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Organic food for baby is a topic that has soared in interest during the past several years. Parents have become more concerned about the potential effects pesticide residues might have on their baby’s health.
The most basic definition of organically grown food is that it is produced without the addition of synthetic chemicals. That includes fertilizers, pesticides, herbicides, and fungicides. Also without the addition of hormones such as bovine growth hormone and antibiotics. It has also not been genetically engineered. To carry the official “organic” label in the United States, food must be grown according to a set of uniform standards approved by the U.S. Department of Agriculture (USDA).
But does an organic seal mean that a food tastes better or is more nutritious than something that’s been traditionally grown? Not necessarily, and that’s why you shouldn’t feel that a non-organic diet is unhealthy.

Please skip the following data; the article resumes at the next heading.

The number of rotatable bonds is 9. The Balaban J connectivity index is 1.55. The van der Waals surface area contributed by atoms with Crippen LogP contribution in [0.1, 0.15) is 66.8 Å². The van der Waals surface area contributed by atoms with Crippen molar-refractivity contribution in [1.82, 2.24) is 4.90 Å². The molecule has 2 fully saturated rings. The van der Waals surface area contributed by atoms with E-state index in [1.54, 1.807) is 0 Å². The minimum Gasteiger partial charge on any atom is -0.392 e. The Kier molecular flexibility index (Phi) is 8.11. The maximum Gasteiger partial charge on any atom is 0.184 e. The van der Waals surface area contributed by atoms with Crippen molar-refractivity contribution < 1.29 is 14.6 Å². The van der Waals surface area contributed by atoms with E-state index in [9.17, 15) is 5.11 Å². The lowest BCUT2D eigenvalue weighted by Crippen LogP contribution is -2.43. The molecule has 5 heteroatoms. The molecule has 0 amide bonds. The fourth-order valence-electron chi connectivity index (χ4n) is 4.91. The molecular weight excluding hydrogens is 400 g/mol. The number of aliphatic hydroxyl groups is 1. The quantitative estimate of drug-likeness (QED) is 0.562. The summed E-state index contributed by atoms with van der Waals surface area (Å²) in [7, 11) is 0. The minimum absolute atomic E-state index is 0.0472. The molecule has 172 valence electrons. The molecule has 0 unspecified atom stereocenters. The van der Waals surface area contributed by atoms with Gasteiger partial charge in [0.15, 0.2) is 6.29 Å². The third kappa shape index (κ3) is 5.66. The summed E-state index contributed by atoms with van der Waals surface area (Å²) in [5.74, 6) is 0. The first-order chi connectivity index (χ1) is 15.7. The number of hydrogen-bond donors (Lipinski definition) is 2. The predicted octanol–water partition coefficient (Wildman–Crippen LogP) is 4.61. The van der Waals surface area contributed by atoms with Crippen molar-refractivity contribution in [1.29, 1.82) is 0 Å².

Currently, science can’t tell us whether organic foods are more nutritious than non-organic ones. So if buying organic foods is cost prohibitive, you shouldn’t feel guilty.
Just by making your baby’s meals from scratch, you’re giving her a tremendous advantage in life. Your efforts should be applauded! Likewise, if organic is your way of life or if you’d like to just try incorporating some organically grown foods into your baby’s diet, more power to you.
If you do plan on buying some organic ingredients to incorporate into your baby’s meals, our advice is to first focus on purchasing the organic counterparts of produce that are most heavily treated with pesticides (see list below). Reason being, children are at greater risk from pesticide residues than adults because they typically eat more produce per pound of body weight than adults do.
Based on research from the USDA and the Food and Drug Administration, the Environmental Working Group has ranked produce by its pesticide content. from highest to lowest. So when grocery shopping, it’s best to buy organic varieties of the following foods:
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